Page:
Images from this growing body of work have formed the visual basis for a large number of tower apartments neighbourhood renewal initiatives over the past four years. This unanticipated but welcome adoption and use fulfills my artistic intent: to stimulate discourse on the role of Tower Neighbourhoods in Toronto, creating the opportunity for the consequential nature of these sites to enter the popular consciousness.

The new images shown above will serve as a launching point for a book project on the topic of Toronto tower apartments. The work featured in the book will be disseminated through a variety of media and distribution methods, including public exhibition at non-traditional venues (e.g. shows in tower neighbourhoods) and facilitation of the work’s use in future scholarly and public outreach initiatives (e.g. publication-ready image packages).

This ongoing project is important because it creates visibility for the subject matter, making it familiar, accessible and emotionally affecting for scholars, design professionals, artists and the public. It also serves an important documentary function, cataloguing this ubiquitous buiding type at a pivotal moment in its history.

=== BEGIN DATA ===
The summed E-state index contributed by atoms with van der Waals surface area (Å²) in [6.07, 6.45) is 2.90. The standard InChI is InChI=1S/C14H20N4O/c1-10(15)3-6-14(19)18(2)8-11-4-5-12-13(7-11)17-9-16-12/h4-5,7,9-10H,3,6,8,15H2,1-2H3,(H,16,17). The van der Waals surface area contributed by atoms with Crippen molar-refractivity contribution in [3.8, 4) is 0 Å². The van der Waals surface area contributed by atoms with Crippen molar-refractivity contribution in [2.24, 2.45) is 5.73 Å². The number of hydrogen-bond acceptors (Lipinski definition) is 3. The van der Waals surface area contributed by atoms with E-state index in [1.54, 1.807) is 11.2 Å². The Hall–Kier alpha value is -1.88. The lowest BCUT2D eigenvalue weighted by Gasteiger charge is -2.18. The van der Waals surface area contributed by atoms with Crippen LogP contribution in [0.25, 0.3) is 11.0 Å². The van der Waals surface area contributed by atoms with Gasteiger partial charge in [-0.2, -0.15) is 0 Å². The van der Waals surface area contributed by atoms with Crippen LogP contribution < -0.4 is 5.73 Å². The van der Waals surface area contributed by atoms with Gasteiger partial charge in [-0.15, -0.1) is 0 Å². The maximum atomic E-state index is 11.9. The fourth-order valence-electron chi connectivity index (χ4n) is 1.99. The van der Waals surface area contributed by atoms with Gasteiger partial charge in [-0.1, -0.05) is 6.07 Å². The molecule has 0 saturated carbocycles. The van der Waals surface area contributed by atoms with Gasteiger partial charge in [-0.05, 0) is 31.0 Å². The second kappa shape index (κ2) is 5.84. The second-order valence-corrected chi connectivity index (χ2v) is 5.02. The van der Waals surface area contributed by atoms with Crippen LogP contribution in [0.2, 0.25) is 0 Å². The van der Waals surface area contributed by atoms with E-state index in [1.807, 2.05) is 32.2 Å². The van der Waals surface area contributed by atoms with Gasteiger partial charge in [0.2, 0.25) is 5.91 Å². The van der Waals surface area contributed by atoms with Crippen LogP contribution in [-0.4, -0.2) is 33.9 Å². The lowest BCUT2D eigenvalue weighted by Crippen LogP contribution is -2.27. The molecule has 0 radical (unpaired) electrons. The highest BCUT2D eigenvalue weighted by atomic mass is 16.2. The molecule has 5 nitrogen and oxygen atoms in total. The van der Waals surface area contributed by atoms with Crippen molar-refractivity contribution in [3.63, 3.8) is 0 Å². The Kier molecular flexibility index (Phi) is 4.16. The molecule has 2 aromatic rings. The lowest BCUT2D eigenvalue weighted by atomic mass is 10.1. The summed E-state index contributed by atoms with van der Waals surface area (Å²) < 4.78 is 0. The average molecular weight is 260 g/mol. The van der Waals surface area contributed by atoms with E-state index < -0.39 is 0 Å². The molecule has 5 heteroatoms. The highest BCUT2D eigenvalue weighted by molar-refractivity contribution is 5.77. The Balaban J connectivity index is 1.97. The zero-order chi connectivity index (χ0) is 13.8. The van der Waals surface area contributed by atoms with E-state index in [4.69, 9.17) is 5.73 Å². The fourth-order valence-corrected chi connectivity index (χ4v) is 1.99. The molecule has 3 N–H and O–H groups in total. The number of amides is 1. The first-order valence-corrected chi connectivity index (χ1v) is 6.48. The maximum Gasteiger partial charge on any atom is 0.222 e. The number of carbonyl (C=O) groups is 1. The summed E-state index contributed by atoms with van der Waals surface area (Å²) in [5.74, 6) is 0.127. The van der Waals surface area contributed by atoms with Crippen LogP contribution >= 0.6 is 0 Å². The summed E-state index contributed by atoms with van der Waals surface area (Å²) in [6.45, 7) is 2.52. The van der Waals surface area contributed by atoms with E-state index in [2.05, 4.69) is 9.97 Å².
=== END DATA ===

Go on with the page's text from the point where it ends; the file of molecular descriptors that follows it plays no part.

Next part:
On May 12, 2011, I presented this body of work at the second Tower Neighbourhood Renewal Symposium. The poster from this presentation is shown below.

On May 18, 2011, this exhibition was featured on BlogTO.

An image from Figure Ground was exhibited at Gallery TPW as part of Photorama 2012.


In August 2010, Luke Stern and I entered Constellation in the Sukkah City competition.

The text of our proposal read as follows.
On a typical night in New York City, most constellations are missing: light pollution is an unfortunate reality in today’s cities, resulting in bright but starless night. During the 10 days of Sukkah City, we propose a series of unique installations -- Constellation -- that will regenerate the missing stars.